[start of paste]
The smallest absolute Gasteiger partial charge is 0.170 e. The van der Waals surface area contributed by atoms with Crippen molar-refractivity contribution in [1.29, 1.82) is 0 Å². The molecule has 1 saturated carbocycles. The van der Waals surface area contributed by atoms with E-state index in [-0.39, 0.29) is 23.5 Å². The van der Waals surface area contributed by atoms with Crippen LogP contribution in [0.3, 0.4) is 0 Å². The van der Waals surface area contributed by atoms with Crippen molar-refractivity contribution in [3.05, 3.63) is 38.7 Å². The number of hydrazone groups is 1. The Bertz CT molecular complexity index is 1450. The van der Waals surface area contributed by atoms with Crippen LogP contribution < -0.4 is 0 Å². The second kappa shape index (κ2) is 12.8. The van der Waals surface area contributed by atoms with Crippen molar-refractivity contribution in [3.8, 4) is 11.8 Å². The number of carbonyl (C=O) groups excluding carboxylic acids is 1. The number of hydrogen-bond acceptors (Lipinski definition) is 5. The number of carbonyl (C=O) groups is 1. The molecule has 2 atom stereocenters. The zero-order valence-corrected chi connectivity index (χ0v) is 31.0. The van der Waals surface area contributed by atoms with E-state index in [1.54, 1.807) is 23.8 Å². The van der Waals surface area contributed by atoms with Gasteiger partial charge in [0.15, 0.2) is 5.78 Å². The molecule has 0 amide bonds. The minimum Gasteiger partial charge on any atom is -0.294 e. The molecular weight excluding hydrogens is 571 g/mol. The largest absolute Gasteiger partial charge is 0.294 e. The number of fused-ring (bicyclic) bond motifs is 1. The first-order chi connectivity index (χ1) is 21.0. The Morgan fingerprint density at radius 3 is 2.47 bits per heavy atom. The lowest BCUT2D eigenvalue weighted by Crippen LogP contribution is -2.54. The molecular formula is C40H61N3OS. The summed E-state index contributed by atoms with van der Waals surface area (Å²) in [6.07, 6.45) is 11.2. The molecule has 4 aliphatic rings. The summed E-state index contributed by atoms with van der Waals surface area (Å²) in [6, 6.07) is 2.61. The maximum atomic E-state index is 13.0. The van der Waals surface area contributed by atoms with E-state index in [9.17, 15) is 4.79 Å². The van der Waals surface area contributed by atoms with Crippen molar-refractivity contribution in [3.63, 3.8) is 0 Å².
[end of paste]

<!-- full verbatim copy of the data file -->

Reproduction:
The smallest absolute Gasteiger partial charge is 0.170 e. The van der Waals surface area contributed by atoms with Crippen molar-refractivity contribution in [1.29, 1.82) is 0 Å². The molecule has 1 saturated carbocycles. The van der Waals surface area contributed by atoms with E-state index in [-0.39, 0.29) is 23.5 Å². The van der Waals surface area contributed by atoms with Crippen LogP contribution in [0.3, 0.4) is 0 Å². The van der Waals surface area contributed by atoms with Crippen molar-refractivity contribution in [3.05, 3.63) is 38.7 Å². The number of hydrazone groups is 1. The Bertz CT molecular complexity index is 1450. The van der Waals surface area contributed by atoms with Crippen LogP contribution < -0.4 is 0 Å². The second kappa shape index (κ2) is 12.8. The van der Waals surface area contributed by atoms with Crippen molar-refractivity contribution in [3.8, 4) is 11.8 Å². The number of carbonyl (C=O) groups excluding carboxylic acids is 1. The number of hydrogen-bond acceptors (Lipinski definition) is 5. The number of carbonyl (C=O) groups is 1. The molecule has 2 atom stereocenters. The zero-order valence-corrected chi connectivity index (χ0v) is 31.0. The van der Waals surface area contributed by atoms with E-state index in [1.54, 1.807) is 23.8 Å². The van der Waals surface area contributed by atoms with Gasteiger partial charge in [0.15, 0.2) is 5.78 Å². The molecule has 0 amide bonds. The minimum Gasteiger partial charge on any atom is -0.294 e. The molecular weight excluding hydrogens is 571 g/mol. The largest absolute Gasteiger partial charge is 0.294 e. The number of fused-ring (bicyclic) bond motifs is 1. The first-order chi connectivity index (χ1) is 21.0. The Morgan fingerprint density at radius 3 is 2.47 bits per heavy atom. The lowest BCUT2D eigenvalue weighted by Crippen LogP contribution is -2.54. The molecular formula is C40H61N3OS. The summed E-state index contributed by atoms with van der Waals surface area (Å²) in [6.07, 6.45) is 11.2. The molecule has 4 aliphatic rings. The summed E-state index contributed by atoms with van der Waals surface area (Å²) in [6, 6.07) is 2.61. The maximum atomic E-state index is 13.0. The van der Waals surface area contributed by atoms with E-state index in [9.17, 15) is 4.79 Å². The van der Waals surface area contributed by atoms with Crippen molar-refractivity contribution in [3.63, 3.8) is 0 Å².